Atlas Fallen Preview "A Promising New Adventure"
When the gods abandon us, we must take matters into our own hands. Such is the basic premise of Atlas Fallen, a new action RPG from Deck13. The developer, known for The Surge 1 and 2 and some work on Lords of the Fallen, steps in another direction with this new game. Atlas Fallen was not quite what I expected, mostly for the better.
In many previews of the game I have seen, some direct comparisons have been thrown around. The history of the developer might inspire you to think souls-like, while others have compared the game to Monster Hunter or Nier Automata. Maybe the most refreshing thing about what I have played of Atlas Fallen is that it does not require much direct comparison at all.
Atlas Fallen is an action RPG, largely agnostic of any particular influence. The combat is fast and fluid, you have a momentum meter that builds as you fight and changes what you can do in interesting ways. You collect resources, and new gear, you level up and improve your character. You have a solid double jump and air dash that will take you almost anywhere you want to go. Getting around is quick, thanks to your character's ability to skate along the sand.
No game is wholly original and without some inspiration, but in an age where many games try and fail to repeat the same few formulae, Atlas Fallen stands out for simply trying to be a good action game. It does this primarily with solid combat mechanics. Your character wields the Gauntlet, a magical item imbued with power and the soul of an amnesiac entity. The Gauntlet allows you to manipulate the sands into weapons, which you conjure to fight Wraiths. Wraiths are the monsters of the world, a parting gift from a malicious deity.
You fight with two weapons at a time, a button dedicated to each, and can freely flow between the two. In the preview, we got access to two weapons; a fast, whip-like sword that hits enemies in an area, and a pair of massive axes which do huge damage to a single enemy. Combining the two with Atlas Fallen's impressive freedom of movement made combat a joy, a foundation that the full game can only expand upon.
More risk, more reward
The momentum meter influences combat in a unique way. The meter builds up as you do damage to enemies. The higher it goes, the more damage you do, but also, the more damage you take. The meter has a second function, as it also serves as your ability meter.
The momentum meter is segmented, with three tiers and individual markers along the way. At each tier and marker, you can equip an Essence Stone. The three tiers allow you to equip active Essence Stones, which give you new attacks and abilities. The markers in between allow you to slot passive Stones, which grant buffs. Increasing your momentum meter to where each of these Essence Stones is placed activates its effect, or gives you access to its active ability.
As such, during combat, your meter is constantly going up, and your damage is increasing but so is the damage you take. What's more, you are gaining more buffs and access to more powerful abilities. This all adds up to a really interesting risk/reward system that at low levels is cool, but at a high level could be really game-changing.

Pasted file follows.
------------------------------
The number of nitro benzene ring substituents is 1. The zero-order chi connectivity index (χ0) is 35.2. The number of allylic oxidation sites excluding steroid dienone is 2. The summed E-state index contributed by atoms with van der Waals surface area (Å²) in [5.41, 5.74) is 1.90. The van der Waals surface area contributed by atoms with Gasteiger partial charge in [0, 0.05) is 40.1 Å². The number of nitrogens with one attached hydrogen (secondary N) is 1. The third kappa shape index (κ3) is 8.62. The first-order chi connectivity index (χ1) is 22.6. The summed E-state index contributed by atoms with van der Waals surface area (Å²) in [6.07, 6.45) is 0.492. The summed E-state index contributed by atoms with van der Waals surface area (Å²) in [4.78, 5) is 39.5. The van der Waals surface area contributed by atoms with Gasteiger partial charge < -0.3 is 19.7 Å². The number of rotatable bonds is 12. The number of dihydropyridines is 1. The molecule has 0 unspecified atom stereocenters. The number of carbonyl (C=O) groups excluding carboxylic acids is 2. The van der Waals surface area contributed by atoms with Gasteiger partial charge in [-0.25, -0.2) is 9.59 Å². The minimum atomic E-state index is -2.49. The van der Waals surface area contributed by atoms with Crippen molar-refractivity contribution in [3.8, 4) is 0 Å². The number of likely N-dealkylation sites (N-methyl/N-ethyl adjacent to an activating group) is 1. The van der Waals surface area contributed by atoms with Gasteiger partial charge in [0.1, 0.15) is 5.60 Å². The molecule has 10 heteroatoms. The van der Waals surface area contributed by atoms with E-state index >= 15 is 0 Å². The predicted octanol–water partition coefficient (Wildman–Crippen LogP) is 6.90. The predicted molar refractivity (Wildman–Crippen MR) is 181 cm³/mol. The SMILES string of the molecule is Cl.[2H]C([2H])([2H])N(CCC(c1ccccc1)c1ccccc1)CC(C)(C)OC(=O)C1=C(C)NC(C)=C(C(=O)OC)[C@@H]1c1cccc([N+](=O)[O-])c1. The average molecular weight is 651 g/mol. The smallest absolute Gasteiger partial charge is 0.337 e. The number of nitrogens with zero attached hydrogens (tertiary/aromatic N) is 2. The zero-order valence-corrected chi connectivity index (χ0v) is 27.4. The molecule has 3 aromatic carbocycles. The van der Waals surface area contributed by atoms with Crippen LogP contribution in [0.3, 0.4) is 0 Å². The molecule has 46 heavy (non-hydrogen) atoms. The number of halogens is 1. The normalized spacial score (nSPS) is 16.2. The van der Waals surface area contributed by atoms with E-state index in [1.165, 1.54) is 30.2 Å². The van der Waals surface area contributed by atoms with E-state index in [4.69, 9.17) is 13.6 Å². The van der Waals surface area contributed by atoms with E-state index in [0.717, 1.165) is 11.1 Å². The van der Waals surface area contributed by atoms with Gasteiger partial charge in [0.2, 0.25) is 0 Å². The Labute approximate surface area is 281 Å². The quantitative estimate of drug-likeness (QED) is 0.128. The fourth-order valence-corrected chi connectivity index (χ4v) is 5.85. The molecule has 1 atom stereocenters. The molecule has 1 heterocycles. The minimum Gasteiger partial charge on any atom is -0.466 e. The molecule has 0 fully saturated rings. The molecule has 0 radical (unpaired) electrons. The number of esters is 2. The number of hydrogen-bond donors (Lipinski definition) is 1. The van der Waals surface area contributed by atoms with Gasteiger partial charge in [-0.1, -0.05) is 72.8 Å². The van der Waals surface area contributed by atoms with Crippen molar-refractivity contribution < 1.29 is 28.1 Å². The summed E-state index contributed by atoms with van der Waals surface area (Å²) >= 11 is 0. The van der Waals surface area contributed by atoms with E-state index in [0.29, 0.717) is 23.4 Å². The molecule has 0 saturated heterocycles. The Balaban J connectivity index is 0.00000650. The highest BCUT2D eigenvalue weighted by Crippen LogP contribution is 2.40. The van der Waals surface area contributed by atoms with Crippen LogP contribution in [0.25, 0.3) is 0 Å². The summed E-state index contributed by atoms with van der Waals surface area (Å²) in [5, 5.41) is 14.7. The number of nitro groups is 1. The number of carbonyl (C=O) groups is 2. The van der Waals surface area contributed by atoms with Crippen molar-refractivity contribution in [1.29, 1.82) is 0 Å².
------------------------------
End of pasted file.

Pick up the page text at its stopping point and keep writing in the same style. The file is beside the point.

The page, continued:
Desert, but not deserted
There is more to this game than sliding around the desert, smacking monsters with sand hammers. There is a world to explore, and while Atlas Fallen doesn't offer an open world, you do get open areas where you can stretch your legs a bit. There are a shocking number of people to talk to in the desert wasteland, similar in scope to something like Horizon Forbidden West. Many of these people can be talked to, and some will give you quests to carry out.
Dialogue is a bit hit-and-miss. Much of the voice acting is fairly serviceable, some of it is not, and some of it sounds like the first take of an actor doing lines for an early 00s Mortal Kombat story mode. It isn't all bad, but it isn't all good either. None of the voice work or dialogue in the preview was so awful that it took me out of the experience, but if this is an issue arising from English not being the native language of the developer, then it certainly shows. I will choose to believe that the German voice cast is probably excellent.
That aside, the world is very interesting. A story about a world abandoned by gods, only for an individual to take up arms against those gods is hard not to get excited for. The preview alone is not enough to comment much on that world, but I can certainly see the possibility of an intriguing plot.
An intriguing first look
The game looks quite nice too. It can be difficult to make a desert look interesting, but the size and scope of this world caught me looking up and around rather than ahead more than once. My machine is getting up in years so I couldn't run the game quite as high as I would have liked, but from the handful of frames on Ultra that my PC could muster, it seemed the game was even more appealing to look at.
All in all, the fluid combat and interesting world easily outshone the rough edges that this game has. Something that we didn't get to see here but is very promising for the full release, is that the game includes full cooperative play. If you fancy the look of Atlas Fallen, it comes with the added benefit of being able to play it from start to finish with a friend. Atlas Fallen is shaping up to be a promising new adventure, maybe not groundbreaking, but certainly not derivative.
Those are our thoughts from our preview of Atlas Fallen. For more on the game, check out our rundown of Atlas Fallen release date, trailers, gameplay and more.